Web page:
Westside: Reef Ireland reveals what he gets up to when he's not acting

Reef Ireland plays Wolf West on Westside.

Reef Ireland plays Wolf West on Westside.

He's no criminal, but Westside actor Reef Ireland can relate to his character – at least on one level.

In the local drama Ireland plays Wolf West, the young adult son of law-breakers Rita (Antonia Prebble) and Ted (David de Lautour).

Westside's current season has Wolf living away from the family's brick-and-tile home and instead flatting with his party-loving friends.

"I moved out of home when I was 17, so I can understand wanting your independence and being your own man sort of thing," says Ireland.

Wolf West (Reef Ireland) now has a new love interest on Westside - Cheryl (Ashleigh Cummings).

Wolf West (Reef Ireland) now has a new love interest on Westside - Cheryl (Ashleigh Cummings).

READ MORE:
The young Cheryl West unveiled for TV's Westside
*A day in the life of Westside actor Shane Cortese
*Westside v Filthy Rich: Battle of the Kiwi prime-time dramas
*Westside's Antonia Prebble reveals Rita West's stance on feminism

But while Ireland, 24, is happy to earn an honest living, Wolf isn't.

"Wolf definitely doesn't want that clean-cut life," says Ireland.

Wolf West (Reef Ireland) with the rest of his West gang.

Wolf West (Reef Ireland) with the rest of his West gang.

"He's a West through and through. He wants to do things his way and doesn't necessarily want to follow in his parents' footsteps."

So far this season, Wolf has been romancing Jeanette (Jessie Lawrence), the older sister of Cheryl (Ashleigh Cummings) who made her debut on the series this past week.

"I look at some of the stuff I do and it's always fun, whether it's riding a motorbike, partying or doing something. But [there are] lots of sex scenes this season, which is what it is," says Ireland.

Reef Ireland says viewers can expect more fireworks within the West family before the end of Westside's current season.

Reef Ireland says viewers can expect more fireworks within the West family before the end of Westside's current season.

And yes, filming intimate scenes is just part of the job.

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"I approach it very professionally," says Ireland.

"It's what has to be done, what looks best for the camera, all that kind of stuff. We all work out the mechanics of it. It's actually not as awkward as the first time you do it. The first time you do it, it's a bit weird and you're a bit uneducated about it. But you're quick to learn. Everyone I've done sex scenes with on this season and last season were very professional."

Wolf (Reef Ireland) clashes with mother Rita (Antonia Prebble) in a scene from Westside.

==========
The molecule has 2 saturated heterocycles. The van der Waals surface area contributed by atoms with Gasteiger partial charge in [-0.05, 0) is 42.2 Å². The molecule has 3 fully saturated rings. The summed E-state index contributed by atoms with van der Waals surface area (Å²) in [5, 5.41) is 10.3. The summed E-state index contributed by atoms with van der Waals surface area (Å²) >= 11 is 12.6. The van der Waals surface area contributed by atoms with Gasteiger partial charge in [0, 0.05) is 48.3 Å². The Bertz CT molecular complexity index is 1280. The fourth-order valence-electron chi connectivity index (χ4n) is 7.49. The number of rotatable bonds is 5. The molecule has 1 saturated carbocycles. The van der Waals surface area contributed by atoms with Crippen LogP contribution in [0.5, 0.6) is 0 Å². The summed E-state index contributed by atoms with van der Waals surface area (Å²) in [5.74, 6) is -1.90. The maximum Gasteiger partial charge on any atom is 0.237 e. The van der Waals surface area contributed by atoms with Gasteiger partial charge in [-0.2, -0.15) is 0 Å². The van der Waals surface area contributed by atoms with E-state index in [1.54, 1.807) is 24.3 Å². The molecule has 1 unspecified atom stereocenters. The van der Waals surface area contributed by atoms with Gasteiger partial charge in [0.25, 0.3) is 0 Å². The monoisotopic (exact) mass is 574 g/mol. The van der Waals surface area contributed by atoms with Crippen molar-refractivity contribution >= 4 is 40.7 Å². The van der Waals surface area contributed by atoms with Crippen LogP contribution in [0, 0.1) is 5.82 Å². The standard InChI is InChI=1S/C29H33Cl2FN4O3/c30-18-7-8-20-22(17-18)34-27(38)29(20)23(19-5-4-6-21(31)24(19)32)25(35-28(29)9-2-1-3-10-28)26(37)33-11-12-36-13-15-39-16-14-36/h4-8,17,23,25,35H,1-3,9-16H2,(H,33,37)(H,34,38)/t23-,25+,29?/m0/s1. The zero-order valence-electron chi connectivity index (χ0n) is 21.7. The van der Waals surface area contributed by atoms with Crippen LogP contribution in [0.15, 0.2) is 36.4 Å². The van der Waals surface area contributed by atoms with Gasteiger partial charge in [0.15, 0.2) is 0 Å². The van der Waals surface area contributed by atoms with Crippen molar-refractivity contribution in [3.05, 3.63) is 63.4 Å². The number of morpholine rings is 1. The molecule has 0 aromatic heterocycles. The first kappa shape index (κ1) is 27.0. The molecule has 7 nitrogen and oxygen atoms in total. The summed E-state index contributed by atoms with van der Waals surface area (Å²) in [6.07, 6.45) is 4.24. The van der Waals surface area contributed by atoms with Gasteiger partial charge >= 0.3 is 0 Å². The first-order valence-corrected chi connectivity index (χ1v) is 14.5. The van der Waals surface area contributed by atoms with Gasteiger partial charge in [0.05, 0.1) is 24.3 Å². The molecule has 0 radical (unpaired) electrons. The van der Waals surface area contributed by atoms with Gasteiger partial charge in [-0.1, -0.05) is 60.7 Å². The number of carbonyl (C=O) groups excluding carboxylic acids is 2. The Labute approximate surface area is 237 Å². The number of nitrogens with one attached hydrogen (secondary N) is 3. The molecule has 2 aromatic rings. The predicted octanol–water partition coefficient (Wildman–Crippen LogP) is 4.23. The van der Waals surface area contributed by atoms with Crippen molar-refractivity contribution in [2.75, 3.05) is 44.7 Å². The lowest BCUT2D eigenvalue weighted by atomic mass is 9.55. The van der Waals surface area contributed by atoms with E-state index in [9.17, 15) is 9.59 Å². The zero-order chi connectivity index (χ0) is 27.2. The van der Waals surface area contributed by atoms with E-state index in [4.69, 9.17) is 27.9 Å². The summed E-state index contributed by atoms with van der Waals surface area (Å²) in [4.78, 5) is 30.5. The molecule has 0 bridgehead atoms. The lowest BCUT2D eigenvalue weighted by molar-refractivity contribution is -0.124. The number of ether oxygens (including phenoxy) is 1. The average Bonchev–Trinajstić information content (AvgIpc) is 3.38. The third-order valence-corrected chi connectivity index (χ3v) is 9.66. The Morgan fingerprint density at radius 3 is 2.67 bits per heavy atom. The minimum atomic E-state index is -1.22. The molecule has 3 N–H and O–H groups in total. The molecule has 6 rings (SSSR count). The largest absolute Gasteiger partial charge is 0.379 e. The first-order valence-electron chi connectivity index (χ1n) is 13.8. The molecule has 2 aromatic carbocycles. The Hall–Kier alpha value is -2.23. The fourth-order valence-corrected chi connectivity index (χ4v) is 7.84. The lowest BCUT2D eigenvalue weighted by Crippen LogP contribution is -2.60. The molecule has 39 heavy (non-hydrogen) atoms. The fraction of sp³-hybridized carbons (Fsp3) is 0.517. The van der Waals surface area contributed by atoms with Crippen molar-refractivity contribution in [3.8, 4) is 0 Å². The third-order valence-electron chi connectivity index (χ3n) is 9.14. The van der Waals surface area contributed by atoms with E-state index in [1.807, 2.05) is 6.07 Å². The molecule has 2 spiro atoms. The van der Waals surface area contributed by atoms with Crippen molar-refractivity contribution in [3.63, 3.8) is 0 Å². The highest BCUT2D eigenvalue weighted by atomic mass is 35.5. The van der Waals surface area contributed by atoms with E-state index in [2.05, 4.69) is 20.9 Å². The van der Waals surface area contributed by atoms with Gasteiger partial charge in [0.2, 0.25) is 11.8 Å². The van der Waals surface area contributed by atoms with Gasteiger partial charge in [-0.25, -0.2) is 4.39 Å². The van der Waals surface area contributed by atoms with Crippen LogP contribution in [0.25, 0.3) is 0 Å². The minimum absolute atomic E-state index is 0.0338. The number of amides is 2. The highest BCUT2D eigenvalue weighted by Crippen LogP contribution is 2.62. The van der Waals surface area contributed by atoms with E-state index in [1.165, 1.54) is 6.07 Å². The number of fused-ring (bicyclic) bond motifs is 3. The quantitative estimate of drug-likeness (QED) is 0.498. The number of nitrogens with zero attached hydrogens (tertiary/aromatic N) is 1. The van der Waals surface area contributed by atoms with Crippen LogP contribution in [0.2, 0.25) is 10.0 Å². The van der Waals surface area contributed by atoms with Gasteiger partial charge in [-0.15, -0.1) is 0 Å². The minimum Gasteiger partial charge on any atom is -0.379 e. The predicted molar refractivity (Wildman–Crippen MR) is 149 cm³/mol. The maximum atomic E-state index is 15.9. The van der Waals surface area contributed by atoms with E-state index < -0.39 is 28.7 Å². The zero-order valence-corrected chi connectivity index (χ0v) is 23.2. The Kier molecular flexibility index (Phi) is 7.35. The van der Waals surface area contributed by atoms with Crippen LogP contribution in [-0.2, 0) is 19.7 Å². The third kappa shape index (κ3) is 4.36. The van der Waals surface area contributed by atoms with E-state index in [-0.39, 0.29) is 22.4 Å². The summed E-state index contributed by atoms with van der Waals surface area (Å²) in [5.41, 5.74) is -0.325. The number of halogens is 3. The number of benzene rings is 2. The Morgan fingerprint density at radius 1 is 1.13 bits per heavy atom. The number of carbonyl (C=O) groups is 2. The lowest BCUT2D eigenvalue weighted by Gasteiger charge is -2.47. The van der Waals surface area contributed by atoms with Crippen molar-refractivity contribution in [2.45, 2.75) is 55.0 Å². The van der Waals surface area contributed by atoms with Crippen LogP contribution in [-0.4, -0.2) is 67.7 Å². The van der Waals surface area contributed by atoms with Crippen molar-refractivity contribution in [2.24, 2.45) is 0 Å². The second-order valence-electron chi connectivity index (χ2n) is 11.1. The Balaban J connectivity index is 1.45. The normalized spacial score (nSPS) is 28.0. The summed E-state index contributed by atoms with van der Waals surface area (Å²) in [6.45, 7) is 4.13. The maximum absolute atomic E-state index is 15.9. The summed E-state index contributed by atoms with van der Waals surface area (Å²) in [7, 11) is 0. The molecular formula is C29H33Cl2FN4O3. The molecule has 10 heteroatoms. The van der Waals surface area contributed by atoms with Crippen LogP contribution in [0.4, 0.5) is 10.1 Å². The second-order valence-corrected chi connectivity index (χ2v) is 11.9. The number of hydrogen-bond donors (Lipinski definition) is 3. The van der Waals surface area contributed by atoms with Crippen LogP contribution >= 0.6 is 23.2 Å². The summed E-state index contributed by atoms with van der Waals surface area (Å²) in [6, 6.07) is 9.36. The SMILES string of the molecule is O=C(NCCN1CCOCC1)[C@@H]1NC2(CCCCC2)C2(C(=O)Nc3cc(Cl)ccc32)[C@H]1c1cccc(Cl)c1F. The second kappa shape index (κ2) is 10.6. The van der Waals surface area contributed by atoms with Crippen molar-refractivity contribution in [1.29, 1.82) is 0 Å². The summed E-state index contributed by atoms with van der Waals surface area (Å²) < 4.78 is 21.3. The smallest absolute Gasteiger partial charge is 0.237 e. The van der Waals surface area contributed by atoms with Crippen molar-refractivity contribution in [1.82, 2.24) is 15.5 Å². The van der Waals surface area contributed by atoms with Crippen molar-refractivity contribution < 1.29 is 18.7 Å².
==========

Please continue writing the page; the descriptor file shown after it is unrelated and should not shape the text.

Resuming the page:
Wolf (Reef Ireland) clashes with mother Rita (Antonia Prebble) in a scene from Westside.

This season, Westside is set in 1982 and while the show is clearly fiction, it occasionally references real-life occurrences and events like the arrival of ATM machines.

For the Wests and their criminal mates who are used to dealing with wads of cash (much of it illegally obtained), it's hard to believe such technology will take off.

"They talk about how it's daunting for them because I guess it was the beginning of what we have now with a card that holds all your currency," says Ireland.

With Wolf wanting to assert his independence, the three-person West family isn't quite the tight unit it used to be.

 "It's one of those relationships where it's either going to go for the better or the worse," says Ireland.

"You're definitely going to see them clash again."

Ireland was born in New Zealand and grew up in Auckland and Melbourne. His first screen role was at age 14 when he played the lead in a short film.

"It was called Gravediggers," says Ireland.

"It was very similar to Stand By Me. I played a kid named Lewis Chambers, but it was pretty much the same character as River Phoenix's in Stand By Me."

From there, Ireland acquired an agent and subsequently appeared in Australian TV dramas like Tangle, Puberty Blues and Wentworth.

In between acting gigs, Ireland works alongside his father in Melbourne in a factory as a fitter and welder.

"They let me come and go as I please so it works out absolutely perfect for me," he says.

"I'm certainly not going to get super duper rich and wealthy from doing that. The best thing I get from it is just the reality of what it's like to be working, waking up at 5am every morning to get to work at 6am and then leaving at 3pm. It's quite full on. It's fun for the first week you do it and not fun after that."

Westside, Mondays, 8.30pm, Three.

 - Stuff

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